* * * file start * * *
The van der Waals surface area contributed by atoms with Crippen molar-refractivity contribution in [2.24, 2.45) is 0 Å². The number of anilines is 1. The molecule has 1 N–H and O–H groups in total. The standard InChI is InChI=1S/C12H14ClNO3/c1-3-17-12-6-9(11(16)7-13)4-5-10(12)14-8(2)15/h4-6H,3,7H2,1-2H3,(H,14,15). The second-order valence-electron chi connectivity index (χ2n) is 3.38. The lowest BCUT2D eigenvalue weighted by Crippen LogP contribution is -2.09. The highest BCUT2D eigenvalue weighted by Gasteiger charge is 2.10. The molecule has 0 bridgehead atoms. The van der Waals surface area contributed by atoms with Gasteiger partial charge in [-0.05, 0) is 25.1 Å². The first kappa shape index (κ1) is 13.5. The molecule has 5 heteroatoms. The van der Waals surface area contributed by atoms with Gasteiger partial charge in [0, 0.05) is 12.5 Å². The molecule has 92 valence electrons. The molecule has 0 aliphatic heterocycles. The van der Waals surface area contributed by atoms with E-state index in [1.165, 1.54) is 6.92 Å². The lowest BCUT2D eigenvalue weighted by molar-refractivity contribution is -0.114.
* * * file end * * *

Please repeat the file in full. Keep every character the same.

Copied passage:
The van der Waals surface area contributed by atoms with Crippen molar-refractivity contribution in [2.24, 2.45) is 0 Å². The number of anilines is 1. The molecule has 1 N–H and O–H groups in total. The standard InChI is InChI=1S/C12H14ClNO3/c1-3-17-12-6-9(11(16)7-13)4-5-10(12)14-8(2)15/h4-6H,3,7H2,1-2H3,(H,14,15). The second-order valence-electron chi connectivity index (χ2n) is 3.38. The lowest BCUT2D eigenvalue weighted by Crippen LogP contribution is -2.09. The highest BCUT2D eigenvalue weighted by Gasteiger charge is 2.10. The molecule has 0 bridgehead atoms. The van der Waals surface area contributed by atoms with Gasteiger partial charge in [-0.05, 0) is 25.1 Å². The first kappa shape index (κ1) is 13.5. The molecule has 5 heteroatoms. The van der Waals surface area contributed by atoms with Gasteiger partial charge in [0, 0.05) is 12.5 Å². The molecule has 92 valence electrons. The molecule has 0 aliphatic heterocycles. The van der Waals surface area contributed by atoms with E-state index in [1.165, 1.54) is 6.92 Å². The lowest BCUT2D eigenvalue weighted by molar-refractivity contribution is -0.114.